Teen, Optimal, and Advanced Age Mothers in Canada: Differences in Social Support, Parenting, and Child Behavioural Outcomes
Kim, Theresa Hae Min
MetadataShow full item record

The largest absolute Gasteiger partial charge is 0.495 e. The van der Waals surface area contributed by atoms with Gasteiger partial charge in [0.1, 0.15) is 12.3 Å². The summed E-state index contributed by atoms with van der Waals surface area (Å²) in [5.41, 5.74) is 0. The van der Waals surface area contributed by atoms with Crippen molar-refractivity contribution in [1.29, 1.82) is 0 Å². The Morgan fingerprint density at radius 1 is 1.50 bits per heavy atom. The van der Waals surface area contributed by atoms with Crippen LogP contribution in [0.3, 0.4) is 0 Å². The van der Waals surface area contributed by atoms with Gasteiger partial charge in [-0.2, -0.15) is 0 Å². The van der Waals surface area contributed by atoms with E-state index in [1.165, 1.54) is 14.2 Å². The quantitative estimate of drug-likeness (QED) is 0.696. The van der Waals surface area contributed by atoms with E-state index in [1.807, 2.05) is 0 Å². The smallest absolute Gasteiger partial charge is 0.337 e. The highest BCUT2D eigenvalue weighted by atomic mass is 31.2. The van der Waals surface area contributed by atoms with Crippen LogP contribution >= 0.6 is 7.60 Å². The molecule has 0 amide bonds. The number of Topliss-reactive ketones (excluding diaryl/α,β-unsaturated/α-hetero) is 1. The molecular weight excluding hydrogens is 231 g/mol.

The age range of first-time mothers in Canada is increasing, with an astonishing 195% increase in the number of women delaying their pregnancies after 35 years of age. However, the research around maternal and child outcomes usually focus on teen (under 19 years) and optimal age (20-34 years) groups, and seldom focus on examining the characteristics of health-related outcomes within the advanced age group (over 35 years and older). Therefore, the importance of examining maternal and child health outcomes by maternal age, especially the advanced age group, is greatly emphasized. This three-part dissertation sought to address the research gaps around maternal and child outcomes by maternal age. The first study, Characteristics of social support among teenage, optimal age, and advanced age mothers in Canada was a cross-sectional analysis of the National Longitudinal Survey of Children and Youth (NLSCY), which examined the prevalence and characteristics of social support by maternal age. The second study, Characteristics of positive-interaction parenting style among teenage, optimal age, and advanced age mothers in Canada, was a cross-sectional analysis of the NLSCY examining the prevalence and characteristics of positive-interaction parenting style by maternal age. The third study, Investigating pathways to behavioural problems in children of teenage, optimal age, and advanced age mothers in Canada was a longitudinal analysis that used structural equation modeling to identify the prevalence and potential pathways to child behavioural problems across maternal age groups. This dissertation provides important findings in regards to maternal social support, positive-interaction parenting, and pathways to child behavioural problems, across maternal age groups. Further, it provides important information that analysis should be done separately by maternal age, especially examining the advanced age group, and adapts to meet the needs of Canadas growing advanced age population of women.